Food store sales remained flat in August, according to statistics published yesterday (september 20).
Overall figures revealed retail sales increased for a 52nd consecutive month in August despite a rise in prices, the Office for National Statistics (ONS) said.
Retail sales volumes rose 1.0% month-on-month, driven by a rise in non-essential items and clothing. Overall retail sales increased by 2.4% year-on-year, up from 1.4% in July.
Kate Davies, senior statistician at the ONS, said: “Within this month’s retail sales we are seeing strong price increases across all store types compared with a year ago, reflecting wider inflationary pressures.
“However, we are still seeing underlying growth in sales volumes, and with strong growth in non-essential purchases as consumers continued to buy more from non-food stores.”
Hugh Fletcher, global head of consultancy and innovation at -commerce consultant Salmon, added: “It’s unsurprising to see online retail experiencing continued year-on-year growth (15.6%) as shoppers crave greater convenience in their daily routines.
“However, the sector as a whole should take note that expenditure in food stores and petrol stations were flat, indicating that shoppers were predominantly spending on non-necessity or even luxury goods and services. The summer was likely a strong contributor to this as schools were on break and tourism around the country would have been bolstered. In the coming months, we are very likely to see a noticeable dip as this kind of spending reduces now that the summer season is over, and uncertainty reigns over Brexit and house prices. At this point, it’s vital the retailers start to look ahead to the next peak trading period and ensure they are ready to capitalise.”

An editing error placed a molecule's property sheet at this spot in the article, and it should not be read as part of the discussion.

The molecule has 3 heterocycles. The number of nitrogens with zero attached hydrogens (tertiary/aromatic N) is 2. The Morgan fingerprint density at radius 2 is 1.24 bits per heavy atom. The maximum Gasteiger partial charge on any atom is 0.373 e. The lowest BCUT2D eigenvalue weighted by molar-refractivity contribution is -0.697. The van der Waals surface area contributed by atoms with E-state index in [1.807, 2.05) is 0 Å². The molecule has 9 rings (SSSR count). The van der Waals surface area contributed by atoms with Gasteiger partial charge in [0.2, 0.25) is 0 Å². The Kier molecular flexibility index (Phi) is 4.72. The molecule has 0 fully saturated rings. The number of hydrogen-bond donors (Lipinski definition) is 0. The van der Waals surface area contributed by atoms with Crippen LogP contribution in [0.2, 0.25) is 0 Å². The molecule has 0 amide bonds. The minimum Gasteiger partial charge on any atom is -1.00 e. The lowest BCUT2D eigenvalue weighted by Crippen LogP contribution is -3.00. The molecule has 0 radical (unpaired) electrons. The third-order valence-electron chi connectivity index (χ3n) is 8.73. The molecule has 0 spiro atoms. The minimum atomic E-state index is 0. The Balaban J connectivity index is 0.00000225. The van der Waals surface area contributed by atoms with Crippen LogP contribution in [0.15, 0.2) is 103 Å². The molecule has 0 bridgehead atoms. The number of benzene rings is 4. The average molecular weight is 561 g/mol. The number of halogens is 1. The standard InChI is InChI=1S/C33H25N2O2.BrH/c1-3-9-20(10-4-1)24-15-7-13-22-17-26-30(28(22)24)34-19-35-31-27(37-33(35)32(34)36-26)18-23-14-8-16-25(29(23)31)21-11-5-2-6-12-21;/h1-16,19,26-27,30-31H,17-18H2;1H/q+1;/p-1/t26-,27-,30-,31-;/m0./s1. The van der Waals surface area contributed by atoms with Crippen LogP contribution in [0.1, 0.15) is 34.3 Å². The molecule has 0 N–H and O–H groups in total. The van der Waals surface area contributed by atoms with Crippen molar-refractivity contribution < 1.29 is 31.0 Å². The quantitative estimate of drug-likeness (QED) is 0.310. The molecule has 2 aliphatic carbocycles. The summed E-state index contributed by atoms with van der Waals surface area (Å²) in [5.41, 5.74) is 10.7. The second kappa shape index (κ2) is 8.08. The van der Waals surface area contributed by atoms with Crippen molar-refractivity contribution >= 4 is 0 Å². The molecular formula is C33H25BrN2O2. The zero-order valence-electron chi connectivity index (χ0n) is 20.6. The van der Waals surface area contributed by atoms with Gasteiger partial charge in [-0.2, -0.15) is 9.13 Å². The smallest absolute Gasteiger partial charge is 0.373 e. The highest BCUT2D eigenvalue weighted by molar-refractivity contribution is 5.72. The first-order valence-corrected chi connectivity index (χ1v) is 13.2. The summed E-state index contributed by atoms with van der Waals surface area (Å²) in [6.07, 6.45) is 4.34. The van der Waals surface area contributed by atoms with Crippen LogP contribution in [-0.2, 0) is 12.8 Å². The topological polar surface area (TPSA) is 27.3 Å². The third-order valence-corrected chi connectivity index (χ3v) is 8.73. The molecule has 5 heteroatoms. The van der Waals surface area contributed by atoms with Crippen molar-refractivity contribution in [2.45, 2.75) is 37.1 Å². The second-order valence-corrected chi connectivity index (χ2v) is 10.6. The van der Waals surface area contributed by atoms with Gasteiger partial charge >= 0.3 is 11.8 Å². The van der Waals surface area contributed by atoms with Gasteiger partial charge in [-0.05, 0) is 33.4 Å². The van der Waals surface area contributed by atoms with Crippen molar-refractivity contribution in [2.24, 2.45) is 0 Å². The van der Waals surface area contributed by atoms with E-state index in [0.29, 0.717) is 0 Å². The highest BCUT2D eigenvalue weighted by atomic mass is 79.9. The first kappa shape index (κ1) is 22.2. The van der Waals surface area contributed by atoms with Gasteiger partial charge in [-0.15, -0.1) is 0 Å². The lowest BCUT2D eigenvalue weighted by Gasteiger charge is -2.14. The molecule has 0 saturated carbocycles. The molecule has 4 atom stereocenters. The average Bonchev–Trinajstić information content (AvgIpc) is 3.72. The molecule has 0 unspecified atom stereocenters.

“Events like Black Friday and Christmas, and increasingly Halloween, offer huge opportunities to reap additional gains. But as consumers look to purchase items they want, not need, a focus on online and innovation will be absolutely paramount – in fact our own research found that 60% would more likely shop with ‘digitally innovative’ retailers. This is all about accessibility and convenience.
“The quicker and easier it is to buy from a retailer, the more popular that retailer will be. If retailers can combine a peak period with being the easiest way to shop – they are going to win.”
The ONS data echoes figures released earlier this month by the British Retail Consortium (BRC).
Rachel Lund, head of retail insight and analytics at the BRC, said: “Retail sales figures are notoriously volatile and with a number of factors making reliable seasonal adjustment nigh on impossible, the health of consumer spending should be assessed with caution.
“Pressures on consumers’ budgets remain and with lending at levels seen in the run-up to the last crisis, downside risks still remain. Moreover, a no-deal outcome in trade negotiations with the EU could leave consumers facing price increases of up to 30% on some products, which will do substantial damage to growth in sales volumes.”